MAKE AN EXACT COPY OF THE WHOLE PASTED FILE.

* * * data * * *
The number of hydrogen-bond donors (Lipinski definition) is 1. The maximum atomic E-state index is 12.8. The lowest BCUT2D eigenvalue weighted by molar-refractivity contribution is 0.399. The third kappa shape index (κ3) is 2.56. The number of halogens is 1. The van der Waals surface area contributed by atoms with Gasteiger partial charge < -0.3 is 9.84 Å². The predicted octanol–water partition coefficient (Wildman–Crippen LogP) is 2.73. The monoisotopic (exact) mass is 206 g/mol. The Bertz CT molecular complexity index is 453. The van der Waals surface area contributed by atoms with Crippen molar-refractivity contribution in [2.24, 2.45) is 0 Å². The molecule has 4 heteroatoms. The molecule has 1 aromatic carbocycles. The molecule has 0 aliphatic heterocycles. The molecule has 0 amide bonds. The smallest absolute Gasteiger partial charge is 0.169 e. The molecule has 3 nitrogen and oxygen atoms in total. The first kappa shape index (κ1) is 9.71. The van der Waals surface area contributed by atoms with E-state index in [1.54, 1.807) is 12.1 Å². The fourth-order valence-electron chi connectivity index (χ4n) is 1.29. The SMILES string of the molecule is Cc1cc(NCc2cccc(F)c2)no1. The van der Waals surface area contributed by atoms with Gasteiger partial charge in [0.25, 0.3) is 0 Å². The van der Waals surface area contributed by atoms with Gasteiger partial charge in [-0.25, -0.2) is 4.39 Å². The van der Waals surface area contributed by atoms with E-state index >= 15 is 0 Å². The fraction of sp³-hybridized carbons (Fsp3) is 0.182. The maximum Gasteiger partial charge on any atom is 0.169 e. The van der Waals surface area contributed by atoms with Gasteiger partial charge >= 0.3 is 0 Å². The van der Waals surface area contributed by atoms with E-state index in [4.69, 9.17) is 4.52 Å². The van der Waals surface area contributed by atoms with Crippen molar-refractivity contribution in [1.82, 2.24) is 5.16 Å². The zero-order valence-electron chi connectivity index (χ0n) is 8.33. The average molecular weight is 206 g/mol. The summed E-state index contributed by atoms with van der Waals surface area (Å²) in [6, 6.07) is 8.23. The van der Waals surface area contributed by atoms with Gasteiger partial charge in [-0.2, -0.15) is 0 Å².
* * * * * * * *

The number of hydrogen-bond donors (Lipinski definition) is 1. The maximum atomic E-state index is 12.8. The lowest BCUT2D eigenvalue weighted by molar-refractivity contribution is 0.399. The third kappa shape index (κ3) is 2.56. The number of halogens is 1. The van der Waals surface area contributed by atoms with Gasteiger partial charge < -0.3 is 9.84 Å². The predicted octanol–water partition coefficient (Wildman–Crippen LogP) is 2.73. The monoisotopic (exact) mass is 206 g/mol. The Bertz CT molecular complexity index is 453. The van der Waals surface area contributed by atoms with Crippen molar-refractivity contribution in [2.24, 2.45) is 0 Å². The molecule has 4 heteroatoms. The molecule has 1 aromatic carbocycles. The molecule has 0 aliphatic heterocycles. The molecule has 0 amide bonds. The smallest absolute Gasteiger partial charge is 0.169 e. The molecule has 3 nitrogen and oxygen atoms in total. The first kappa shape index (κ1) is 9.71. The van der Waals surface area contributed by atoms with E-state index in [1.54, 1.807) is 12.1 Å². The fourth-order valence-electron chi connectivity index (χ4n) is 1.29. The SMILES string of the molecule is Cc1cc(NCc2cccc(F)c2)no1. The van der Waals surface area contributed by atoms with Gasteiger partial charge in [0.25, 0.3) is 0 Å². The van der Waals surface area contributed by atoms with Gasteiger partial charge in [-0.25, -0.2) is 4.39 Å². The van der Waals surface area contributed by atoms with E-state index >= 15 is 0 Å². The fraction of sp³-hybridized carbons (Fsp3) is 0.182. The maximum Gasteiger partial charge on any atom is 0.169 e. The van der Waals surface area contributed by atoms with Gasteiger partial charge >= 0.3 is 0 Å². The van der Waals surface area contributed by atoms with E-state index in [4.69, 9.17) is 4.52 Å². The van der Waals surface area contributed by atoms with Crippen molar-refractivity contribution in [1.82, 2.24) is 5.16 Å². The zero-order valence-electron chi connectivity index (χ0n) is 8.33. The average molecular weight is 206 g/mol. The summed E-state index contributed by atoms with van der Waals surface area (Å²) in [6, 6.07) is 8.23. The van der Waals surface area contributed by atoms with Gasteiger partial charge in [-0.2, -0.15) is 0 Å².